Nothing can bring you peace but yourself.
– Ralph Waldo Emerson
Anxiety Disorders: An Overview & Risk Factors
If you struggle with chronic anxiety you know how draining and taxing daily life can be.
If you look at worldwide stats you’ll notice a global trend – anxiety is on the rise.
According to the Anxiety and Depression Association of America, anxiety disorders are the most common mental illness in the United States, impacting 40 million adults over 18 years of age. (1)
The National Institute of Mental Health says the following are risk factors for anxiety: (2)
- Having experienced trauma or a significantly stressful life event in early childhood
- A family history of anxiety or other mental illnesses in a loved one and blood relatives.
- Medical conditions and health problems such as thyroid issues or heart arrhythmias
Types of Anxiety Disorders:
1 – Generalized Anxiety Disorder (GAD)
Acute or excessive worry about any life aspect that lasts six months or longer.
2 – Panic Disorder
Experiencing chronic panic attacks and feelings of terror and intense dread. The fear of having a panic attack in public can also lead to agoraphobia.
3 – Post-Traumatic Stress Disorder
Constantly reliving a traumatic or near-death experience in the form of vivid dreams, flashbacks, and memories.
4 – Social Anxiety Disorder
Acute fear or social phobia in normal social situations causing the desire for social isolation.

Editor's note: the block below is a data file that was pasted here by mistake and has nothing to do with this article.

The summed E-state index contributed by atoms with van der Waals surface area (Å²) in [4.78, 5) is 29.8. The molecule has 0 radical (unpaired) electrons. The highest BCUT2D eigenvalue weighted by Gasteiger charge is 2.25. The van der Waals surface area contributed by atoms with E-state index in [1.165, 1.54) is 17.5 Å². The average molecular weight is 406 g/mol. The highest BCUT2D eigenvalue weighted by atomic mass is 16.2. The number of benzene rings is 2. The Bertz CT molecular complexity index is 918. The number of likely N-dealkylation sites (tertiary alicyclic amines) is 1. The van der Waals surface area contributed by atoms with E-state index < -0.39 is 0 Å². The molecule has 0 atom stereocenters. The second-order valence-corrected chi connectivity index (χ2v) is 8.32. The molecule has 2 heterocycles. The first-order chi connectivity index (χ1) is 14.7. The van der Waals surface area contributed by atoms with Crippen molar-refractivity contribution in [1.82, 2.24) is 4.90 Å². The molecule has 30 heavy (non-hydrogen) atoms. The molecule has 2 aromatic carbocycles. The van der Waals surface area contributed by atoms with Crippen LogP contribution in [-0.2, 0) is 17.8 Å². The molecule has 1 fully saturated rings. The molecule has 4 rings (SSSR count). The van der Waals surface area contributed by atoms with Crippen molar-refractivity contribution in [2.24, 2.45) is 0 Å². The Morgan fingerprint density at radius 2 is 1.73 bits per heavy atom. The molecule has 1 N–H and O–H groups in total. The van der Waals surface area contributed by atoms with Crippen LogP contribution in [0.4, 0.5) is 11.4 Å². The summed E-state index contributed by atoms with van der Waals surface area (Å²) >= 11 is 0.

5 – Obsessive-Compulsive Disorder (OCD)
Obsessive and uncontrollable thoughts accompanied by compulsive and/or repetitive actions performed as a way to relieve the anxiety caused by such thoughts.
Substance abuse often accompanies other disorders like anxiety, depressive disorders, and eating disorders.
Symptoms of Anxiety:
The effects of anxiety are widespread.
They don’t just impact ongoing mental health; they also impact physical health in various ways.
Many of the physical symptoms of anxiety are caused by an influx in the secretion of stress hormones.
This often unmanaged and chronic stream of stress hormones running through the body causes the immune system to weaken and can lead to a host of chronic health issues.
Anxiety raises your heart rate and blood pressure.
It increases blood flow to your extremities (prepping you to either fight or flee) and can cause heart palpitations, chest pain, and even increase your risk of heart attack and heart disease.
Anxiety causes muscle tension and because it shuts down digestive function can also cause stomachaches and poor digestion which can lead to a series of other issues too.
When you’re anxious you tend to breath faster, shorter, and more erratically. This can cause you to feel shortness of breath.
It doesn’t matter what type of anxiety disorder you experience, it impacts your quality of life and puts you at risk for developing multiple potential physical illnesses.
That’s why it’s so important to take the necessary steps to manage mood and anxiety in the most natural, efficient, and effective ways possible.
Keep reading to find out how…
How anxiety impacts your nervous system:
Your autonomic nervous system overseas many vital bodily processes such as heart rate, blood pressure, breathing rate, etc.
It has two branches that act very much like a gas pedal and a brake pedal:
Sympathetic nervous system: Is the ‘gas pedal’ and activates your energy reserves so you either fight or run away from potential threats. This system is responsible for your stress response.